I did my homework. I started to read about these Swedish cars. The Volvo’s styling never did much for me except for the 1800 which wasn’t in production anymore. The Saab, on the other hand, I loved. It was different, it was practical, it was cool. Urbane in ways that the Oldsmobile that I was driving could never be. Both Saab and Volvo were also known for longevity and reliability, and one thing was for certain: the 1979 Oldsmobile Cutlass was NOT. Perhaps a perfect poster child for Detroit’s reputation for poor engineering, the ’78-’79 Cutlass was plagued with problems. My car had no fewer than three transmissions, the result of a corporate decision to mate the Turbo-Hydramatic 250 transmission (originally designed for the newly introduced GM V-6 engine) to a 260-cu.in. (4.3-liter) V-8 engine. It also had a penchant for failing to start at some of the most awkward times — the electrical system wasn’t solid. Add to that the near-instant fading of the interior fabric and the brittle plastics used for trim and you’ve got the picture. I wasn’t going to buy into that junk again. Especially given that the Oldsmobile’s performance was lacking, too.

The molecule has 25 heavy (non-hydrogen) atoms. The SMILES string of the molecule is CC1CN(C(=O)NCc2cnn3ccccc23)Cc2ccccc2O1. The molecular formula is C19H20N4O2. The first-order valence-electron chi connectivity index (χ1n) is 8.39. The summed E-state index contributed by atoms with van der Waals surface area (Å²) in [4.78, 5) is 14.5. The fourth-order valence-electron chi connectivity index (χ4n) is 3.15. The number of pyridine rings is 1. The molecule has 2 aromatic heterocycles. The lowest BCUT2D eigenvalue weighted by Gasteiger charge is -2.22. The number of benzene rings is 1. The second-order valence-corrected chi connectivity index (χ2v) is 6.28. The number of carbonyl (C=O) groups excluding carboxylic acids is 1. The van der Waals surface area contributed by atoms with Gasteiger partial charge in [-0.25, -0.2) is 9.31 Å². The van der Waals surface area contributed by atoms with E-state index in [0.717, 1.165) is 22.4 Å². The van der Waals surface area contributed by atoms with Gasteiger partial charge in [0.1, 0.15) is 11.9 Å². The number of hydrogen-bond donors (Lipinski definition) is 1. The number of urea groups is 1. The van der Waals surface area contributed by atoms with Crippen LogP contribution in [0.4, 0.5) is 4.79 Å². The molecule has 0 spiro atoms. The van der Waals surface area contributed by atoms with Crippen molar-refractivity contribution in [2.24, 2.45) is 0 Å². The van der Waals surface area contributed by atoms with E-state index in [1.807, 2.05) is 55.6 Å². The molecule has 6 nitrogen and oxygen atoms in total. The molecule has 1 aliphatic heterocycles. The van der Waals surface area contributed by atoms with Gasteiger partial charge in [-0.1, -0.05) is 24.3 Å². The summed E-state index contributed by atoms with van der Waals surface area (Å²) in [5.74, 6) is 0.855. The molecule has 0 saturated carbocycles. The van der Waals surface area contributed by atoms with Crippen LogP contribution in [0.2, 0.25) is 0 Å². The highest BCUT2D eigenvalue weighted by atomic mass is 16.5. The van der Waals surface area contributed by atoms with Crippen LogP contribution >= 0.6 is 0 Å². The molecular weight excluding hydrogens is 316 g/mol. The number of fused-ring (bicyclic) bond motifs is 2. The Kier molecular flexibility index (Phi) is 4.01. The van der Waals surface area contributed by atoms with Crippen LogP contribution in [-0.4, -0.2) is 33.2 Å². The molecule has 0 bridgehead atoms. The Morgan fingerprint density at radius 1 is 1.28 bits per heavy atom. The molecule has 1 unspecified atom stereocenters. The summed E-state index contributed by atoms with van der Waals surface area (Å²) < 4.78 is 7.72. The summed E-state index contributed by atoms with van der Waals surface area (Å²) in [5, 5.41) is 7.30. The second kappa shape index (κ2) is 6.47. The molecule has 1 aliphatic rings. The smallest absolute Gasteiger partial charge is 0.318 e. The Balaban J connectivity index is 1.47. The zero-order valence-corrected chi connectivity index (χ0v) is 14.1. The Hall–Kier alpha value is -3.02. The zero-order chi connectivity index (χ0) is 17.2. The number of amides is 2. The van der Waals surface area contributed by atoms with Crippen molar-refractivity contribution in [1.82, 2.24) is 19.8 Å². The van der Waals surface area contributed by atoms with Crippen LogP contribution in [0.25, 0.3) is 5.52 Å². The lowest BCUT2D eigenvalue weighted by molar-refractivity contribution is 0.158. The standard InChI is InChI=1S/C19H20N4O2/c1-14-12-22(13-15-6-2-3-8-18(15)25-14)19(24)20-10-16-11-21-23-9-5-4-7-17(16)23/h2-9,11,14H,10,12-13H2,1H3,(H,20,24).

Several people at school were rich enough to have any car they wanted — I wasn’t. I could only watch with envy as the number of Saab 900’s grew. One guy that lived across the street from me had a perfect Saab 900 Turbo 3-door in Rose Quartz. I always liked that color. He had it tricked out with the louvers that said ‘SAAB’ down the side and the Shelby wheels. A girl from Florida that I knew pretty well had a black 900 turbo four-door that she treated horribly. But it still sounded great and she looked great driving it.
I went to the dealership in Nashville to shop for a Saab the minute that I graduated in the spring of 1986. The experience was unbelievable. At the time, Thoroughbred Motorcars was the local dealer for Saab, Porsche, Ferrari, Jaguar, Rover, MG, Land Rover and Alfa-Romeo. They still had the Lancia signs up inside the dealership, but Lancia had long since pulled out of the US market. This was a place to shop for cars. I was tempted mightily by the Spider Veloce, but the Saab was why I was there. After a quick buzz through the showroom, I was out on the lot calculating what I could afford. I knew from the beginning that the Turbo models were out of my price range, for sure. As I recall, that added at least $5000 to the price — about a 30% premium over the 900 S.